Look, Christmas and the holiday gift giving season is right around the corner. Forget all the cutesy stuff and go for practical. Get the ones you love who drive a tire pressure gauge and teach them how to use it and prepare them a schedule to remember to check their tire pressure on a regular basis. It might just save their life and will save on gas and wear and tear on that expensive vehicle in the driveway. It ain’t brian surgery.

Have a great day!

Richard


The following compilation of stories is based on true happenings. Some of the events may be slightly exaggerated but for the most part they really happened. The names may be changed to protect the innocent. Now there are a few stories from grammar school and high school that personify bubba but the true measure of a modern bubba is found in his college days. Ah college, the heady days when one learns that his bed need not be made up every day and that drinking beer any night of the week is accepted.  Going to class is an option and generally becoming involved in foolish and sometimes dangerous acts is commonplace.  The most memorable bubba I have ever know was an acquaintance of  mine during high school and once in college we were able to forge a friendship that has lasted for 4 decades.  (If I forgot to mention it Bubbas are loyal also.)  For the sake of saving a marriage and preserving some dignity I will refer to this individual as Jerome.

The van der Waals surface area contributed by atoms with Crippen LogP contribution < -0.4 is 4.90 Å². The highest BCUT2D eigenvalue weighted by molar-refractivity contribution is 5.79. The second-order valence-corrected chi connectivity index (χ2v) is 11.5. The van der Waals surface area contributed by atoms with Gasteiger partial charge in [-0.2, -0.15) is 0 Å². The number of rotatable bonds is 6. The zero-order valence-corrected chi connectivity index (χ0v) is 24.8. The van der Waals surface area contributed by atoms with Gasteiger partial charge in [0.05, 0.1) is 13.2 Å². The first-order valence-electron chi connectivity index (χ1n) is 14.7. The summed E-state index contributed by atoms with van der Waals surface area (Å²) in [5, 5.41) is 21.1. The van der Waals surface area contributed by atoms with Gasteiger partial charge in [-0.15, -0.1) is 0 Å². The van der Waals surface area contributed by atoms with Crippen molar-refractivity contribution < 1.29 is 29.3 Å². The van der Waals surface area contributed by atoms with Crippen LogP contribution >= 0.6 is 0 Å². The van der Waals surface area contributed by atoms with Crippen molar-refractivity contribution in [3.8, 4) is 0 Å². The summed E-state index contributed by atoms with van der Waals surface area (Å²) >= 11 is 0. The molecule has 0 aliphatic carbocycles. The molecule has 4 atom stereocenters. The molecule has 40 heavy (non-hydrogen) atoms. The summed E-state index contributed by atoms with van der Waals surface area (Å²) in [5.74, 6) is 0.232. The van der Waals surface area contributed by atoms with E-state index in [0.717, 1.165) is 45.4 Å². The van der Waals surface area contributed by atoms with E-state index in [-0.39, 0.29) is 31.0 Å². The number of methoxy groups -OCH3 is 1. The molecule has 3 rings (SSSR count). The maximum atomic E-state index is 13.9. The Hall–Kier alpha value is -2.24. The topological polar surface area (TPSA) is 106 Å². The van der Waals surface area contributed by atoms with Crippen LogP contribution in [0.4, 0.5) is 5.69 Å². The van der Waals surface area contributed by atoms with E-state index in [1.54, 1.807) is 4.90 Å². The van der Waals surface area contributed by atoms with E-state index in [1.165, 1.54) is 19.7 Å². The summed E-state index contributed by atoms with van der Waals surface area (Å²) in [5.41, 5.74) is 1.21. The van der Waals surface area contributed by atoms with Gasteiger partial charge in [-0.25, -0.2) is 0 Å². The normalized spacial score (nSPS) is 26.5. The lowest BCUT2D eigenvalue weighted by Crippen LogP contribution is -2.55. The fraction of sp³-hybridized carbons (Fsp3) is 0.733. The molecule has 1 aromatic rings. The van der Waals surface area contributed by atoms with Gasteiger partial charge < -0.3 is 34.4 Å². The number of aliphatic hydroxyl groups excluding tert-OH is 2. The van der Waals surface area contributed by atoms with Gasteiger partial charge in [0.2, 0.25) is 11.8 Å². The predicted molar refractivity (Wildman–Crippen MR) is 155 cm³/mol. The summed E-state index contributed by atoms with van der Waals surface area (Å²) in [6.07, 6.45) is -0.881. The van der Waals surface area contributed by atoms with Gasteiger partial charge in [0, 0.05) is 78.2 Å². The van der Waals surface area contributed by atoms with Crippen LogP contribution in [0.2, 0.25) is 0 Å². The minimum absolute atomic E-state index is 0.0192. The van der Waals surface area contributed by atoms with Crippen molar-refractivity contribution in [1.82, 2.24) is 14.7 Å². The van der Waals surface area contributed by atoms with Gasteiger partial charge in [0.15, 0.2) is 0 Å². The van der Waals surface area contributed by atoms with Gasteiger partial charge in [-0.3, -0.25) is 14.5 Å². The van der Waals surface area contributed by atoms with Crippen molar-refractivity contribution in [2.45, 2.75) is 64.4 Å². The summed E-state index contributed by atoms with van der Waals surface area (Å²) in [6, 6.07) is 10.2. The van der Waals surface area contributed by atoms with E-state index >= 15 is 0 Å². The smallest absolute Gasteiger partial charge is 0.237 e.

Jerome and I managed to squeak by our freshman year in college with minor bouts of debauchery and alcohol abuse. Little did we realize we were in training for our sophomore and junior year?   One must keep in mind that the Vietnam War was in full swing and the military draft was alive and well.  For example in April of 1968 the total number of individuals drafted was 50,000.  The United States Marines were even taking draftees in 1968.  This was the largest draft since 1943-44.  The draft is important because the only way most of us stayed away from the draft was to make decent grades in college or as an alternative, get married and have a baby.  We were so young and stupid we envisioned the marrying and baby idea as worse than going to Vietnam.  A key comment in the prior sentence is the “decent grade” comment.  Now this seems like a fairly simple task.  All one must do is go to class and study enough to keep their young ass in school.  If this feat was accomplished then no worries concerning being shot at by some 5 foot oriental who was protecting his homeland. Fail to keep up your grades and it was “GOOoooood Mornin VietNam.”  We somehow managed to make it until spring quarter of our sophomore year before the reality of the real world set in.  (More on this later.)